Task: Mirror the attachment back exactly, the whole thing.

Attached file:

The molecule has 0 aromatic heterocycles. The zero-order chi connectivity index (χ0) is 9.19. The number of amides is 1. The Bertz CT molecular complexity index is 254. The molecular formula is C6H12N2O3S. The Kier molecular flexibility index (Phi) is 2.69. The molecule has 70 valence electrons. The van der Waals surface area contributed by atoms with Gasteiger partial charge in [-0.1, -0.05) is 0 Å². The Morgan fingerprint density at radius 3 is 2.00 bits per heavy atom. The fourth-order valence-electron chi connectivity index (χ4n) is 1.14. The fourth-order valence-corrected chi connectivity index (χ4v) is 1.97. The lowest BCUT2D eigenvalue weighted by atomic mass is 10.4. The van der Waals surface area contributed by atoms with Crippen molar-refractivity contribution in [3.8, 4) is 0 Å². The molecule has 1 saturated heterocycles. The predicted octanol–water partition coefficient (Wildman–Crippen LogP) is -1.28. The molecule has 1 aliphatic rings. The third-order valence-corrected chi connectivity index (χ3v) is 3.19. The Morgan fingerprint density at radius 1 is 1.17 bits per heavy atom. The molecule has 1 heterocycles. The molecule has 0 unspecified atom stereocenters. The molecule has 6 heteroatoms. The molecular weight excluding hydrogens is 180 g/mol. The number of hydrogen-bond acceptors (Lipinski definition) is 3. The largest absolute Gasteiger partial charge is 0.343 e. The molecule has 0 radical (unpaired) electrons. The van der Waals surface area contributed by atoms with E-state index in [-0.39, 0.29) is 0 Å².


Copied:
The molecule has 0 aromatic heterocycles. The zero-order chi connectivity index (χ0) is 9.19. The number of amides is 1. The Bertz CT molecular complexity index is 254. The molecular formula is C6H12N2O3S. The Kier molecular flexibility index (Phi) is 2.69. The molecule has 70 valence electrons. The van der Waals surface area contributed by atoms with Gasteiger partial charge in [-0.1, -0.05) is 0 Å². The Morgan fingerprint density at radius 3 is 2.00 bits per heavy atom. The fourth-order valence-electron chi connectivity index (χ4n) is 1.14. The fourth-order valence-corrected chi connectivity index (χ4v) is 1.97. The lowest BCUT2D eigenvalue weighted by atomic mass is 10.4. The van der Waals surface area contributed by atoms with Crippen molar-refractivity contribution in [3.8, 4) is 0 Å². The molecule has 1 saturated heterocycles. The predicted octanol–water partition coefficient (Wildman–Crippen LogP) is -1.28. The molecule has 1 aliphatic rings. The third-order valence-corrected chi connectivity index (χ3v) is 3.19. The Morgan fingerprint density at radius 1 is 1.17 bits per heavy atom. The molecule has 1 heterocycles. The molecule has 0 unspecified atom stereocenters. The molecule has 6 heteroatoms. The molecular weight excluding hydrogens is 180 g/mol. The number of hydrogen-bond acceptors (Lipinski definition) is 3. The largest absolute Gasteiger partial charge is 0.343 e. The molecule has 0 radical (unpaired) electrons. The van der Waals surface area contributed by atoms with E-state index in [-0.39, 0.29) is 0 Å².